17. The commercials about my illness: I haven't seen any. At least I don't remember seeing any...
18. Something I really miss doing since I was diagnosed is: Not caring. Not caring about what I eat or when I eat. Not caring what time it is or what day it is. Not caring if there are bathrooms nearby or if it's going to be warm.
19. It was really hard to have to give up: Going out and roaming around all day alone. Since my symptoms are still unpredictable, I rarely go out alone and when I do, I don't spend a lot of time out.
20. A new hobby I have taken up since my diagnosis is: Painting. I don't do it often enough, but I love it.
21. If I could have one day of feeling normal again I would: First, I don't know what normal is or remember how normal feels. If I could have a day without pain or fatigue, I would go for a walk along the bay or a day of shopping. Then I would watch a double feature and get a huge drink. Later, I would eat a good meal and enjoy a few glasses of wine, then spend the evening dancing.
22. My illness has taught me: To appreciate life. Even during the most difficult times, there are reasons to be thankful. It's also taught me to plan and be prepared.
23. Want to know a secret? One thing people say that gets under my skin is: Well, I HATE when people offer me a cure. HATE. I also hate when people try to "help" me manage my condition or try to persuade me to do what they think is best for me. I also don't like being told that I look good or seem happy, especially in response to me saying that I feel ill.
24. But I love it when people: Let me rant. Visit me or invite me to visit them. Send me funny internet links. Chat with me online.
25. My favorite motto, scripture, quote that gets me through tough times is: "He'll never put more on me than I can bear." It's from a Kirk Franklin song. I don't talk about my faith often, but I do identify as Christian and find a lot of strength in religion. I truly believe that no matter how tough life gets, it is never more than I can handle. Music also gets me through the rough times, which is another reason why my iPod is essential.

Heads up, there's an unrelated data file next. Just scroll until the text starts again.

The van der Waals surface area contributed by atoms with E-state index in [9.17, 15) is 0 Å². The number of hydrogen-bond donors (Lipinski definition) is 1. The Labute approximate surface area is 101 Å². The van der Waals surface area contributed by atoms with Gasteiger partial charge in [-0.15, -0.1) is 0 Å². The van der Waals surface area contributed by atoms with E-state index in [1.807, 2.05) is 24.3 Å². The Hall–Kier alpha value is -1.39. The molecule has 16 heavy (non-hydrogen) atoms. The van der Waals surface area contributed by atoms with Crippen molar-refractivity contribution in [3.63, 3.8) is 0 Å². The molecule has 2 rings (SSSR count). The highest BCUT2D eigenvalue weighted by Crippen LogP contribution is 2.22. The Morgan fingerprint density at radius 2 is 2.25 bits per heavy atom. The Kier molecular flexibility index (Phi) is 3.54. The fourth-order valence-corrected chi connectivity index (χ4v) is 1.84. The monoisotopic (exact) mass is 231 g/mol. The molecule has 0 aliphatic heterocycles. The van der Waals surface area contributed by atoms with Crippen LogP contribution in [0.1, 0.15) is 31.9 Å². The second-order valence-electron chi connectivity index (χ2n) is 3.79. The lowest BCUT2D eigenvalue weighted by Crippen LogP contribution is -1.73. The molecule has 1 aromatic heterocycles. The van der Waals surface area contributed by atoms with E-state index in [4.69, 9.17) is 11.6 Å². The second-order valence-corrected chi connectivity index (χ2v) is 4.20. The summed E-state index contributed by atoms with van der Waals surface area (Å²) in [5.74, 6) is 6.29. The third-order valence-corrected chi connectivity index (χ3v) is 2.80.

26. When someone is diagnosed I’d like to tell them: Stay strong. Life isn't over when you get a diagnosis, it's just taking a different path. If you believe you can make it through, you will make it through.
27. Something that has surprised me about living with an illness is: It sucks. No really, it sucks. I never expected to have so many crappy days or feel so shitty all the time. I'm hoping that in the next few months I'll get back to a place where this all feels manageable.
28. The nicest thing someone did for me when I wasn’t feeling well was: Visit me. I really really really like having visitors and appreciate when people come say hello, invite me to hang out with them, go to movies with me, or take me for coffee (just to name a few). Human contact makes my day.
29. I’m involved with Invisible Illness Week because: It's really easy to forget that people all around us are suffering whether we can see it or not. I decided to post this as a reminder that health and ability go beyond what we can see. Life is hard whether we can see it or not.
30. The fact that you read this list makes me feel: Loved. Appreciated. Heard.